Lately I’ve been been working closely with a group of startup founders in the idea stage. In other words, they know the space they want to focus on, but don’t have the complete business model ready to validate.
During this stage, customer feedback is always tricky. I’ll never argue against talking with potential customers - there are few better uses of time. But it’s impossible to suss out a fully-formed, disruptive business model directly from potential customers.
As the famous Henry Ford quotes goes...
"If I had asked people what they wanted, they would have said faster horses."
With all of this in mind, the best use of customer discussions - either individually or in groups - is usually to focus on their biggest pain points, beliefs & motivations. They won’t hand you a business model, but (in the aggregate) having enough of these conversations is a critical part of understanding a problem deeply. And understanding a problem deeply is a necessary ingredient in creating a truly disruptive startup.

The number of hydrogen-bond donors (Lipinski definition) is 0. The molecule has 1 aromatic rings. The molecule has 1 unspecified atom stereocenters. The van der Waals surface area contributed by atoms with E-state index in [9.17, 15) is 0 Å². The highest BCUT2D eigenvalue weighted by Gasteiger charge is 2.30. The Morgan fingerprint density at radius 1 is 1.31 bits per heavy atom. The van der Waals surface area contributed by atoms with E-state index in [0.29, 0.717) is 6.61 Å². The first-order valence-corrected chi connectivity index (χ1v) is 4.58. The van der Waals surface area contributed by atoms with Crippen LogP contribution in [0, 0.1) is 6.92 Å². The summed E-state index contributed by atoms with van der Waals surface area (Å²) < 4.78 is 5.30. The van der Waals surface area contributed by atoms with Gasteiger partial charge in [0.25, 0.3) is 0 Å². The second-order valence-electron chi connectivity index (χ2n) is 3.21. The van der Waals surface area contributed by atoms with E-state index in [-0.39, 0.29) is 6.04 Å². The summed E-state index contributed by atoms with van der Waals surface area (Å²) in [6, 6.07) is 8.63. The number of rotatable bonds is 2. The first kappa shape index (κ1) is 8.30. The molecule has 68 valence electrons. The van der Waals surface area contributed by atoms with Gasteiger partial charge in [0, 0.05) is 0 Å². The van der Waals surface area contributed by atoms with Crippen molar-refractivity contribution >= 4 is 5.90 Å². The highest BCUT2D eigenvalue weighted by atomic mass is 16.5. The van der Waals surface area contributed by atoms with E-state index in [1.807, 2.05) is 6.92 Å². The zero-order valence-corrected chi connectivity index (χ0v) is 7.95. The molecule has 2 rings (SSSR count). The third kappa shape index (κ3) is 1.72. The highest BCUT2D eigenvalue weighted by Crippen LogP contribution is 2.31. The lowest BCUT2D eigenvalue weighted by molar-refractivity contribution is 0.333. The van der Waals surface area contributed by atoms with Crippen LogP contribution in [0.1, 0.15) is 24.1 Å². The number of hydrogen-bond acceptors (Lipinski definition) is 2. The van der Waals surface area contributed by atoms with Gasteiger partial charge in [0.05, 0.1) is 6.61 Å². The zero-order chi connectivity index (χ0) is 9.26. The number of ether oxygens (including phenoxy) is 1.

In this podcast the founder of Behance - the leading online platform to showcase & discover creative work - describes how an early focus group told them that this type of platform wasn’t needed at all (despite a laundry list of problems that they had at the time).
Update: This article was used for my monthly Hypepotamus column (that includes some addition content from Kyle Norton and Christopher Sandman, the founders of Materiall. All of my Hypepotamus articles are here and here.
Get Right to the Lesson
I’d recommend listening to the entire thing, but to get right to the point go to minute 12:34 of this podcast.
Thanks to these folks for helping us all learn faster
Scott Belsky (@scottbelsky), founder of Behance (@Behance)
NextView Ventures (@NextViewVC)
Jay Acunzo (@jayacunzo) of NextView Ventures (@NextViewVC)
Please let me and others know what you think about this topic
Email me privately at firstname.lastname@example.org or let's discuss publicly at @davempayne.
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